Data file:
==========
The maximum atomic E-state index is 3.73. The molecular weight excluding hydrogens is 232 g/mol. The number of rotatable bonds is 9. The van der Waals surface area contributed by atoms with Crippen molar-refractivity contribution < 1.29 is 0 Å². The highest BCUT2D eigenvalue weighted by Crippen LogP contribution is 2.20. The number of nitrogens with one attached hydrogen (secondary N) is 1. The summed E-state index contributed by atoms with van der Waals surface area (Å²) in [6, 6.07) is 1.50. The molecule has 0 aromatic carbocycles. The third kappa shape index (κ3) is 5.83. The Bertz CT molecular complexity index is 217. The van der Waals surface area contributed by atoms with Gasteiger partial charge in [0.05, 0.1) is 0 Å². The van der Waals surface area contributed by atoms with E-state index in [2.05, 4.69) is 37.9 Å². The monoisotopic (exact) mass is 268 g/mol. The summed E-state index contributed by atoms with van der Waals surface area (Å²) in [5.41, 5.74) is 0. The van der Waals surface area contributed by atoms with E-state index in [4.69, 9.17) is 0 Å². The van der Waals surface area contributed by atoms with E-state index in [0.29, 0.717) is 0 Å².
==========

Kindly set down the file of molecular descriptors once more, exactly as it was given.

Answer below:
The maximum atomic E-state index is 3.73. The molecular weight excluding hydrogens is 232 g/mol. The number of rotatable bonds is 9. The van der Waals surface area contributed by atoms with Crippen molar-refractivity contribution < 1.29 is 0 Å². The highest BCUT2D eigenvalue weighted by Crippen LogP contribution is 2.20. The number of nitrogens with one attached hydrogen (secondary N) is 1. The summed E-state index contributed by atoms with van der Waals surface area (Å²) in [6, 6.07) is 1.50. The molecule has 0 aromatic carbocycles. The third kappa shape index (κ3) is 5.83. The Bertz CT molecular complexity index is 217. The van der Waals surface area contributed by atoms with Gasteiger partial charge in [0.05, 0.1) is 0 Å². The van der Waals surface area contributed by atoms with E-state index in [2.05, 4.69) is 37.9 Å². The monoisotopic (exact) mass is 268 g/mol. The summed E-state index contributed by atoms with van der Waals surface area (Å²) in [5.41, 5.74) is 0. The van der Waals surface area contributed by atoms with E-state index in [4.69, 9.17) is 0 Å². The van der Waals surface area contributed by atoms with E-state index in [0.29, 0.717) is 0 Å².